Parsky - the influential chairman of Aurora Capital Group, a former University of California regent and an adviser to the governor and several Republican presidents - told Milken Institute Associates at a private breakfast meeting that without "independent thinkers" the state cannot address its biggest challenges.
Chief among those challenges, he said, is altering the current tax structure that fosters boom-and-bust revenue cycles. Tax reform was one of several goals undertaken last year by the governor's Commission on the 21st Century Economy, of which Parsky was chairman.
The task force settled on a set of interrelated proposals that would reduce and simplify the personal income tax, end the corporate tax and eliminate the state sales tax. To compensate for the lost revenue, the commission recommended a business net receipts levy that would tax not only goods but also services. This would broaden the tax base, offer a more stable source of revenue and reduce dependence on the personal income tax that fluctuates with each economic boom and bust, he said.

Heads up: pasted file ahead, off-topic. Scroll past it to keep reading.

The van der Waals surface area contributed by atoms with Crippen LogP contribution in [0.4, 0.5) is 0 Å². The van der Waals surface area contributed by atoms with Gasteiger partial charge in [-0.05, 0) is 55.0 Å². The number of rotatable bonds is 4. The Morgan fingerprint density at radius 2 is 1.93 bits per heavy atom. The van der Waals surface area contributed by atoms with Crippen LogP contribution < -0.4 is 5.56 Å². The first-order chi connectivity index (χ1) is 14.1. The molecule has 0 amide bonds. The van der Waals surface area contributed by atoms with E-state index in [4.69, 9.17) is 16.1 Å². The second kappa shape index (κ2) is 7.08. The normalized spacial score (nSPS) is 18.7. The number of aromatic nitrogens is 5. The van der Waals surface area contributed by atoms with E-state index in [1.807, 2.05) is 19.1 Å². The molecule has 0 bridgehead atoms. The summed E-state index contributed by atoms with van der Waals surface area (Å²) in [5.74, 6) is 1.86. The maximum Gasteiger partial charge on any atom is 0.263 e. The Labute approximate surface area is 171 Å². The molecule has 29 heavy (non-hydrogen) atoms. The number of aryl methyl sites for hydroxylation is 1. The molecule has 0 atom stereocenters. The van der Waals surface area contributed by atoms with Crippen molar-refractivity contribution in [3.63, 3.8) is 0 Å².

The commission issued its report in late 2009. While some reforms are appealing to Democrats and others to Republicans, Parsky said, they must be enacted in concert if they are to fix the state's financial woes. He said tax reform and the state's other big issues - including the required two-thirds vote in the Legislature to pass a budget or raise taxes, political districts drawn to favor one party over the other, and the initiative process - can't be solved by lawmakers who adhere to party lines.
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